Potential dual listing on Nasdaq Stockholm – Q&A

Mirko Hurmerinta

Sampo has today initiated an evaluation of a dual listing of its shares on Nasdaq Stockholm. In this blog entry we address the main questions regarding the potential listing.

Why is Sampo considering a dual listing on Nasdaq Stockholm?

Stockholm is the largest and most liquid market in the Nordic region, and Sampo has natural connections to Sweden via If P&C. However, Swedish shareholders hold only approximately 5 per cent of Sampo’s shares.

As a large cap P&C insurer, Sampo would be a unique asset on Nasdaq Stockholm – a resilient financial, with strong pricing power and positive interest rate gearing. A Stockholm listing could make available new pockets of demand for Sampo shares, such as Swedish funds, and would therefore benefit existing shareholders as much as potential new owners.

Would the dual listing affect Sampo’s presence in Finland?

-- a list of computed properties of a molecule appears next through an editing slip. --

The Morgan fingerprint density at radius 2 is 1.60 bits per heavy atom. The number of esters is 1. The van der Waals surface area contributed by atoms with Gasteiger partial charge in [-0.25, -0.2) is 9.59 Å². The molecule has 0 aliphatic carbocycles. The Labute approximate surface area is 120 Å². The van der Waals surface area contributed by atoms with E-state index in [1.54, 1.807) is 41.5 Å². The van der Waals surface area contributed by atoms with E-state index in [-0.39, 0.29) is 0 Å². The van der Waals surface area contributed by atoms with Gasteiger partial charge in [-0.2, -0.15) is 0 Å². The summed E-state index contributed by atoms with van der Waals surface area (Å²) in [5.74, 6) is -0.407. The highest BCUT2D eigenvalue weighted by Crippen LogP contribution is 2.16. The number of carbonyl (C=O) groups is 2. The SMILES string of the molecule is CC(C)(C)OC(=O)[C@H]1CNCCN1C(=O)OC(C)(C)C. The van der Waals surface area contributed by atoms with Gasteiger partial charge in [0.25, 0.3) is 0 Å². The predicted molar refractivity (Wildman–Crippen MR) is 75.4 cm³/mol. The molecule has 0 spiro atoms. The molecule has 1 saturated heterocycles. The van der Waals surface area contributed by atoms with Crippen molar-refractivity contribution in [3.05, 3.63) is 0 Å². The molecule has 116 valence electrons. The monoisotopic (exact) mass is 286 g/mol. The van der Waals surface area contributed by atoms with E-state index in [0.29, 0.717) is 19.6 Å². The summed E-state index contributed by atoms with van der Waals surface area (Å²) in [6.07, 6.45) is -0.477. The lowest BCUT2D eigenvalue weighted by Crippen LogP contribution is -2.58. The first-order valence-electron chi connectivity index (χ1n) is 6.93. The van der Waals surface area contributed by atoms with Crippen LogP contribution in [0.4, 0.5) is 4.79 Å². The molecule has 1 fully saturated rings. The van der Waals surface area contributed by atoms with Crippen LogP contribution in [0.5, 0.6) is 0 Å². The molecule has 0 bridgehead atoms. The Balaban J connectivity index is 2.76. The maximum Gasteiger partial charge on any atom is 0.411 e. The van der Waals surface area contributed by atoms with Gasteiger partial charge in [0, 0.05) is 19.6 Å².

The potential dual listing would not affect Sampo’s operational presence in Finland or the share’s listing on Nasdaq Helsinki.

What kind of process is a dual listing? What are the main steps?

At this stage, the option to list is being evaluated by Sampo’s Board of Directors. Should the Board decide to proceed, the trading on Nasdaq Stockholm could start during the fourth quarter.

Does Sampo plan to issue new shares?

There is no plan or need of issuing new shares. Sampo has excess capital that is currently being returned to shareholders via share buybacks.

What would be the costs related to the dual listing for Sampo?

The incremental costs would be very limited as Nasdaq has largely harmonised regulation across the Helsinki and Stockholm exchanges.

How would the dual listing impact Sampo’s existing Swedish shareholders?

The potential dual listing would not require any action from Swedish shareholders as it would not impact Sampo’s listing in Nasdaq Helsinki.

How would the dual listing impact Sampo’s Finnish shareholders?

The potential dual listing would not affect Sampo’s Finnish shareholders in any way. Finnish shareholders (natural or legal persons) are not allowed to own Finnish-domiciled companies through nominee-registration, or other similar, comparable structures. Thus, they could not own Sampo through the Stockholm stock exchange.

Photo: Mirko Hurmerinta, Sampo
Mirko HurmerintaInvestor Relations Manager, Sampo plc